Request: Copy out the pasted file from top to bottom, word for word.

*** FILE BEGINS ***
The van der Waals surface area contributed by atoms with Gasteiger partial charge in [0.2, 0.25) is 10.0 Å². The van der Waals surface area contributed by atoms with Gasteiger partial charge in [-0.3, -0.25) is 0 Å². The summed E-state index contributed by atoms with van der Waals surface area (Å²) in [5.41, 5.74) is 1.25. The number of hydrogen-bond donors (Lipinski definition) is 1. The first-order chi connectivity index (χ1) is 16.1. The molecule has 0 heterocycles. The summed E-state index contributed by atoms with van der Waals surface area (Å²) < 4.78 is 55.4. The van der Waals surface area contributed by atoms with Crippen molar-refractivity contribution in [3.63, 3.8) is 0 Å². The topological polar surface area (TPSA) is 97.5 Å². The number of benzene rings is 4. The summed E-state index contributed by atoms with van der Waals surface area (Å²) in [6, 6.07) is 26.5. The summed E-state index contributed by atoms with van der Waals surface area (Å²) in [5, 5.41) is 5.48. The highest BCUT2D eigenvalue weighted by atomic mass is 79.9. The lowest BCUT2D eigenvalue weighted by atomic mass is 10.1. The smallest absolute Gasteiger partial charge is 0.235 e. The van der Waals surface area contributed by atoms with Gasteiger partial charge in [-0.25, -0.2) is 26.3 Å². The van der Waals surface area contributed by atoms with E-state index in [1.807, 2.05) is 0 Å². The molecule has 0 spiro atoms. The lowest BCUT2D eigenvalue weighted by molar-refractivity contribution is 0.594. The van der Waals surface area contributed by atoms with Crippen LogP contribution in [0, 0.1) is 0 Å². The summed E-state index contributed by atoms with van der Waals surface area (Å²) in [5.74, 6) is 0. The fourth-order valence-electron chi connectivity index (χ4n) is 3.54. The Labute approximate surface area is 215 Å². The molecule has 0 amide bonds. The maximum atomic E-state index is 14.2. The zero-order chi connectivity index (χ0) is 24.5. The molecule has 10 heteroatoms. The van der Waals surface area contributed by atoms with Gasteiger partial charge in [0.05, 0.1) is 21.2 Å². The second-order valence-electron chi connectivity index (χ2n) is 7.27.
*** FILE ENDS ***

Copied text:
The van der Waals surface area contributed by atoms with Gasteiger partial charge in [0.2, 0.25) is 10.0 Å². The van der Waals surface area contributed by atoms with Gasteiger partial charge in [-0.3, -0.25) is 0 Å². The summed E-state index contributed by atoms with van der Waals surface area (Å²) in [5.41, 5.74) is 1.25. The number of hydrogen-bond donors (Lipinski definition) is 1. The first-order chi connectivity index (χ1) is 16.1. The molecule has 0 heterocycles. The summed E-state index contributed by atoms with van der Waals surface area (Å²) < 4.78 is 55.4. The van der Waals surface area contributed by atoms with Crippen molar-refractivity contribution in [3.63, 3.8) is 0 Å². The topological polar surface area (TPSA) is 97.5 Å². The number of benzene rings is 4. The summed E-state index contributed by atoms with van der Waals surface area (Å²) in [6, 6.07) is 26.5. The summed E-state index contributed by atoms with van der Waals surface area (Å²) in [5, 5.41) is 5.48. The highest BCUT2D eigenvalue weighted by atomic mass is 79.9. The lowest BCUT2D eigenvalue weighted by atomic mass is 10.1. The smallest absolute Gasteiger partial charge is 0.235 e. The van der Waals surface area contributed by atoms with Gasteiger partial charge in [-0.25, -0.2) is 26.3 Å². The van der Waals surface area contributed by atoms with E-state index in [1.807, 2.05) is 0 Å². The molecule has 0 spiro atoms. The lowest BCUT2D eigenvalue weighted by molar-refractivity contribution is 0.594. The van der Waals surface area contributed by atoms with Crippen LogP contribution in [0, 0.1) is 0 Å². The summed E-state index contributed by atoms with van der Waals surface area (Å²) in [5.74, 6) is 0. The fourth-order valence-electron chi connectivity index (χ4n) is 3.54. The Labute approximate surface area is 215 Å². The molecule has 0 amide bonds. The maximum atomic E-state index is 14.2. The zero-order chi connectivity index (χ0) is 24.5. The molecule has 10 heteroatoms. The van der Waals surface area contributed by atoms with Gasteiger partial charge in [0.05, 0.1) is 21.2 Å². The second-order valence-electron chi connectivity index (χ2n) is 7.27.